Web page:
(Pinales) The largest and most widely distributed order of gymnosperms, containing about 49 genera with about 570 species most of which are evergreen trees. These are divided among the six families Pinaceae, Taxodiaceae, Cupressaceae, Podocarpaceae, Cephalotaxaceae, and Araucariaceae. The Cupressaceae and Taxodiaceae are sometimes included as subfamilies in the Pinaceae.
Conifers are particularly abundant in the high latitudes of the northern hemisphere, where they form the climax vegetation. Typically conifers show a pyramidal growth pattern and bear simple leaves, often needles or scales. Most conifers are monoecious but bear the male and female reproductive organs in separate compact cones on different parts of we tree. Conifers are more advanced than the cycads and ginkgo in that they Produce pollen grains; thus antherozoids are replaced by the two sperm nuclei, which are delivered to the egg by the Pollen tube. It is thought this feature may have contributed to the success of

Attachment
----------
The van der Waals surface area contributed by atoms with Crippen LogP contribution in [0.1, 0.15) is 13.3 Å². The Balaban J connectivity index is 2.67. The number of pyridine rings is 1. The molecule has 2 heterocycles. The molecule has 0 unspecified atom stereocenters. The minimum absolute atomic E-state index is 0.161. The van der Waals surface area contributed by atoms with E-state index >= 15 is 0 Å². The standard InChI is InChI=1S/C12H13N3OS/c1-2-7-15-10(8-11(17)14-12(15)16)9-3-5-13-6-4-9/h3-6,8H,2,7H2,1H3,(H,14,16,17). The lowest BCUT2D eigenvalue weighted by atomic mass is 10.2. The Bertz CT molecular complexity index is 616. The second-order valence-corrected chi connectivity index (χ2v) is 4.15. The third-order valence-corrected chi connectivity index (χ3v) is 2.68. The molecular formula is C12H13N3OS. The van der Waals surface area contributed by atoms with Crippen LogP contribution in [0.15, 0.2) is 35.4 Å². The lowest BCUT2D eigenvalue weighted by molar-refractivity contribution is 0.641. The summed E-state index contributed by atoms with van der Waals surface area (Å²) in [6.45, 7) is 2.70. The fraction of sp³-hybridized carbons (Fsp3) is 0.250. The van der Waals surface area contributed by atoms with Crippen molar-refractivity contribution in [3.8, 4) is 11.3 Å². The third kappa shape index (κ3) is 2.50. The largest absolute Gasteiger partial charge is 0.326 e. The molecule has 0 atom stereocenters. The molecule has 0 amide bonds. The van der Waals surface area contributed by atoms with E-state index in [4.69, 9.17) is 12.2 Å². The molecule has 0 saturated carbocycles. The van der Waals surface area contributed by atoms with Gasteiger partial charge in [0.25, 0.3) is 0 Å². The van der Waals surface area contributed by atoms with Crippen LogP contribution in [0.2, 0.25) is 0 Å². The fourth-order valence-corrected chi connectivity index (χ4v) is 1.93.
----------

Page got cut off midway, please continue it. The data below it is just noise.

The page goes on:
he conifers as compared with other gymnosperms.
Conifers are commercially important as a source of timber for the papermaking, building, and furniture industries. They are generally faster growing and develop a less dense wood than angiosperm trees and are thus commonly called softwoods. In cross section distinct pores are normally absent in the wood (consequently termed nonporous wood) in contrast to the *ring-porous
or *diffuse-porous wood
of angiosperms. See also Taxales